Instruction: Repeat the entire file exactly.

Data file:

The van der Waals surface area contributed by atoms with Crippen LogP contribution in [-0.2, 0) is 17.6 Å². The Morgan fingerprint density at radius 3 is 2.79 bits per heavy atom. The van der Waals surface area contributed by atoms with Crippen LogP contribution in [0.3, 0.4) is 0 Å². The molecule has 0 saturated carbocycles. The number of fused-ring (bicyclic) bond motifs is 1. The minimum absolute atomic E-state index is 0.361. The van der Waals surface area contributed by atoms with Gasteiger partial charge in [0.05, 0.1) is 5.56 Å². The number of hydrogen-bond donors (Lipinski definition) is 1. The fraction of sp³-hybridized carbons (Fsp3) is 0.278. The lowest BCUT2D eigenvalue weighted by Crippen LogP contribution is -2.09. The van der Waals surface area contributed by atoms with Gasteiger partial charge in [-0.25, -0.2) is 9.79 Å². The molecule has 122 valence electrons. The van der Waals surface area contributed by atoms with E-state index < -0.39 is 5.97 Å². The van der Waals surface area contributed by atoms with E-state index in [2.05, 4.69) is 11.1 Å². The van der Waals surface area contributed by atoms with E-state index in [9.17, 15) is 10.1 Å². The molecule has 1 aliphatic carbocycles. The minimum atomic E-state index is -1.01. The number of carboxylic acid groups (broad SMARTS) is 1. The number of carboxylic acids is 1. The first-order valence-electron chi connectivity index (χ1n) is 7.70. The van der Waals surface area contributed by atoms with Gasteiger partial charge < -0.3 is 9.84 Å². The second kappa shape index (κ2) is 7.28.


The van der Waals surface area contributed by atoms with Crippen LogP contribution in [-0.2, 0) is 17.6 Å². The Morgan fingerprint density at radius 3 is 2.79 bits per heavy atom. The van der Waals surface area contributed by atoms with Crippen LogP contribution in [0.3, 0.4) is 0 Å². The molecule has 0 saturated carbocycles. The number of fused-ring (bicyclic) bond motifs is 1. The minimum absolute atomic E-state index is 0.361. The van der Waals surface area contributed by atoms with Gasteiger partial charge in [0.05, 0.1) is 5.56 Å². The number of hydrogen-bond donors (Lipinski definition) is 1. The fraction of sp³-hybridized carbons (Fsp3) is 0.278. The lowest BCUT2D eigenvalue weighted by Crippen LogP contribution is -2.09. The van der Waals surface area contributed by atoms with Gasteiger partial charge in [-0.25, -0.2) is 9.79 Å². The molecule has 122 valence electrons. The van der Waals surface area contributed by atoms with E-state index < -0.39 is 5.97 Å². The van der Waals surface area contributed by atoms with E-state index in [2.05, 4.69) is 11.1 Å². The van der Waals surface area contributed by atoms with E-state index in [9.17, 15) is 10.1 Å². The molecule has 1 aliphatic carbocycles. The minimum atomic E-state index is -1.01. The number of carboxylic acid groups (broad SMARTS) is 1. The number of carboxylic acids is 1. The first-order valence-electron chi connectivity index (χ1n) is 7.70. The van der Waals surface area contributed by atoms with Gasteiger partial charge < -0.3 is 9.84 Å². The second kappa shape index (κ2) is 7.28.